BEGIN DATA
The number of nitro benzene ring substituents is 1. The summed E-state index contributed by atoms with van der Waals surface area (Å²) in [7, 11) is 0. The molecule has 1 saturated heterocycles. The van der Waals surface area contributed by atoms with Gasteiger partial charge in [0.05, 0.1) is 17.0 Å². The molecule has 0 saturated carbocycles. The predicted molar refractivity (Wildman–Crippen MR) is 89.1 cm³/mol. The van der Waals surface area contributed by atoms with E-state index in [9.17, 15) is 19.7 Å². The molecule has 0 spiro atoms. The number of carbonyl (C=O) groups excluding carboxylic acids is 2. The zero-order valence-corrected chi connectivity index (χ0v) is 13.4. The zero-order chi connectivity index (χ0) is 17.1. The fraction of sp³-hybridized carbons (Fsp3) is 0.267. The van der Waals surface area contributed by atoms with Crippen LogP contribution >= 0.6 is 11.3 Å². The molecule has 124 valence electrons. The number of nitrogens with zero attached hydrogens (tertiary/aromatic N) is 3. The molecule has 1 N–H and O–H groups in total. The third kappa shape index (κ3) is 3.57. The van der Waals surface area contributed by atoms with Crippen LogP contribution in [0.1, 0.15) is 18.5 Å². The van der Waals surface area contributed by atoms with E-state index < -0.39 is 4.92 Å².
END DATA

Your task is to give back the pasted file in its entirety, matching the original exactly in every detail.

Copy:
The number of nitro benzene ring substituents is 1. The summed E-state index contributed by atoms with van der Waals surface area (Å²) in [7, 11) is 0. The molecule has 1 saturated heterocycles. The van der Waals surface area contributed by atoms with Gasteiger partial charge in [0.05, 0.1) is 17.0 Å². The molecule has 0 saturated carbocycles. The predicted molar refractivity (Wildman–Crippen MR) is 89.1 cm³/mol. The van der Waals surface area contributed by atoms with E-state index in [9.17, 15) is 19.7 Å². The molecule has 0 spiro atoms. The number of carbonyl (C=O) groups excluding carboxylic acids is 2. The zero-order valence-corrected chi connectivity index (χ0v) is 13.4. The zero-order chi connectivity index (χ0) is 17.1. The fraction of sp³-hybridized carbons (Fsp3) is 0.267. The van der Waals surface area contributed by atoms with Crippen LogP contribution >= 0.6 is 11.3 Å². The molecule has 124 valence electrons. The number of nitrogens with zero attached hydrogens (tertiary/aromatic N) is 3. The molecule has 1 N–H and O–H groups in total. The third kappa shape index (κ3) is 3.57. The van der Waals surface area contributed by atoms with Crippen LogP contribution in [0.1, 0.15) is 18.5 Å². The van der Waals surface area contributed by atoms with E-state index < -0.39 is 4.92 Å².